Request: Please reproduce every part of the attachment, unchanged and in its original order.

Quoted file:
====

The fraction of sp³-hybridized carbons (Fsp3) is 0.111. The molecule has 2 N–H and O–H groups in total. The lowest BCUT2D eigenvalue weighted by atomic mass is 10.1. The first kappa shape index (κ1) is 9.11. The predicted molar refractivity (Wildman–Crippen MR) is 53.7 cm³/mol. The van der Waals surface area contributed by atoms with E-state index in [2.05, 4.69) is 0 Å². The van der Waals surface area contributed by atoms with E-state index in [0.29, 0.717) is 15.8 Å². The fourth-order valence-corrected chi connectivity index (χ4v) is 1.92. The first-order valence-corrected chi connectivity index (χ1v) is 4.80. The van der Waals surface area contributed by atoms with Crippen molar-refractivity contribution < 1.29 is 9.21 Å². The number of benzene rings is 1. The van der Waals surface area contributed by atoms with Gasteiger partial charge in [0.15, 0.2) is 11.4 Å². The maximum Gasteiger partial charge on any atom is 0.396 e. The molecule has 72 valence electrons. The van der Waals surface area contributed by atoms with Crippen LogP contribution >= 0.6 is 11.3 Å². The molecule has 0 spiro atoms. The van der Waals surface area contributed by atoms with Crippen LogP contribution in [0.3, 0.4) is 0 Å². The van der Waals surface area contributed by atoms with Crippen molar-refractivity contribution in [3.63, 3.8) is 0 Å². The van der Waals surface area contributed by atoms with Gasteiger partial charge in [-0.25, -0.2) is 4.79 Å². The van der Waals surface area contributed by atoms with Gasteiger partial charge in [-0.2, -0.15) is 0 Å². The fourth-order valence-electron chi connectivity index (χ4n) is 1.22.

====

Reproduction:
The fraction of sp³-hybridized carbons (Fsp3) is 0.111. The molecule has 2 N–H and O–H groups in total. The lowest BCUT2D eigenvalue weighted by atomic mass is 10.1. The first kappa shape index (κ1) is 9.11. The predicted molar refractivity (Wildman–Crippen MR) is 53.7 cm³/mol. The van der Waals surface area contributed by atoms with E-state index in [2.05, 4.69) is 0 Å². The van der Waals surface area contributed by atoms with E-state index in [0.29, 0.717) is 15.8 Å². The fourth-order valence-corrected chi connectivity index (χ4v) is 1.92. The first-order valence-corrected chi connectivity index (χ1v) is 4.80. The van der Waals surface area contributed by atoms with Crippen molar-refractivity contribution < 1.29 is 9.21 Å². The number of benzene rings is 1. The van der Waals surface area contributed by atoms with Gasteiger partial charge in [0.15, 0.2) is 11.4 Å². The maximum Gasteiger partial charge on any atom is 0.396 e. The molecule has 72 valence electrons. The van der Waals surface area contributed by atoms with Crippen LogP contribution >= 0.6 is 11.3 Å². The molecule has 0 spiro atoms. The van der Waals surface area contributed by atoms with Crippen LogP contribution in [0.3, 0.4) is 0 Å². The van der Waals surface area contributed by atoms with Crippen molar-refractivity contribution in [3.63, 3.8) is 0 Å². The van der Waals surface area contributed by atoms with Gasteiger partial charge in [-0.25, -0.2) is 4.79 Å². The van der Waals surface area contributed by atoms with Gasteiger partial charge in [-0.2, -0.15) is 0 Å². The fourth-order valence-electron chi connectivity index (χ4n) is 1.22.